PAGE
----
“One of these was former Prime Minister Boris Johnson—but he paid the price—post hoc ergo propter hoc right?” Alito said, applying the “after this, therefore resulting from it” fallacy to the fact that the UK PM resigned after voicing opposition to the U.S. Supreme Court’s ruling.
But the justice did not stop there.
Religious LibertyThe justice went further to reflect on religious persecution across the world—such as in Nigeria, Egypt, and India—and, most prominently China, but all were not successful.
“During my lifetime, the People’s Republic of China did its best to eradicate religion completely. And yet it failed. Just as the Roman emperors who spent centuries trying to destroy Christianity failed,” the justice said.
As an example of this, Alito added, was that “the Cultural Revolution did its best to destroy religion, but it was not successful. It could not extinguish the religious impulse.”
China’s Long-Arm PersecutionCurrently, plaintiffs in another high-profile religious freedom case before the Supreme Court is seeking in what they describe as China’s long-arm religious persecution in the United States.
Falun Gong is a spiritual practice consisting of meditative exercises and moral teachings centered on the tenets of truthfulness, compassion, and tolerance. It became widely popular in China in the 1990s. In 1999, the communist regime, perceiving that popularity to be a threat, began nationwide persecution targeting the practice and its adherents.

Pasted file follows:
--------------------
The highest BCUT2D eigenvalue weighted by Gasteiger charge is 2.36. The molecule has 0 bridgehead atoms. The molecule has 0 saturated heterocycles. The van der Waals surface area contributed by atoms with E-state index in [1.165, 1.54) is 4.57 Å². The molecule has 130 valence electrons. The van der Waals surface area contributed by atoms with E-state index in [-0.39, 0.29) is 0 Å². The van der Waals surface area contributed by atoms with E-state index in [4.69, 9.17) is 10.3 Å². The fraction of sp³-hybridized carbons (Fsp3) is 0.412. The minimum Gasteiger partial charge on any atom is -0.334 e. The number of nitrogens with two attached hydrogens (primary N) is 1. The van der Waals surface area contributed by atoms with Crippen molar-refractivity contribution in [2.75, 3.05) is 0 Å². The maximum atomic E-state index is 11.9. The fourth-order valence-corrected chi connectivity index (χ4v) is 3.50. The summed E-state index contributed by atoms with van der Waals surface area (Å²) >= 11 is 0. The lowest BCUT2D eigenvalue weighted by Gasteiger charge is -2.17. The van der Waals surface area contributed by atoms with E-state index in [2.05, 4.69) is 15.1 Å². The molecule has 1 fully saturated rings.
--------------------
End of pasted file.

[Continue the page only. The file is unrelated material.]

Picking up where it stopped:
Millions of practitioners have since been held in detention centers, jails, and labor camps across China, where they are subject to physical torture, forced labor, and forced organ harvesting.
With respect to one incident in July 2011, two plaintiffs describe in graphic detail an attack by Li Huahong, head of the Chinese Anti-Cult World Alliance, a CCP-affiliated organization that targets religious dissidents overseas with violence and harassment.
According to two witnesses, a mob of 20 to 30 people then surrounded two Falun Gong practitioners. One of them was held for about 30 minutes until the police arrived, while a mob yelled “kill her” and “beat her to death.”
“The group started in China under a Communist regime hostile to religious pluralism,” the AGs wrote. “Many Falun Gong practitioners have thus fled to America. Yet even after coming here, Petitioners allegedly continue to face persecution and abuse from Communist sympathizers.”
The AGs, in their amicus brief, said the 2021 ruling of a lower court dismissing the case is “wrong on an issue of national importance that stands at the center of our constitutional tradition”—namely, religious liberty.
In doing so, the court “unduly narrowed a statute meant to bar the worst acts of violence in many of America’s sacred places,” the AGs said.
“America’s commitment to religious freedom is ‘essential.’ … It constitutes ‘one of our most treasured and jealously guarded constitutional rights,’” the AGs wrote, quoting previous court opinions.
“Our hearts are restless until we rest in God,” Alito said in his speech.
“And, therefore, the champions of religious liberty who go out as wise as serpents and as harmless as doves can expect to find hearts that are open to their message,” the justice said.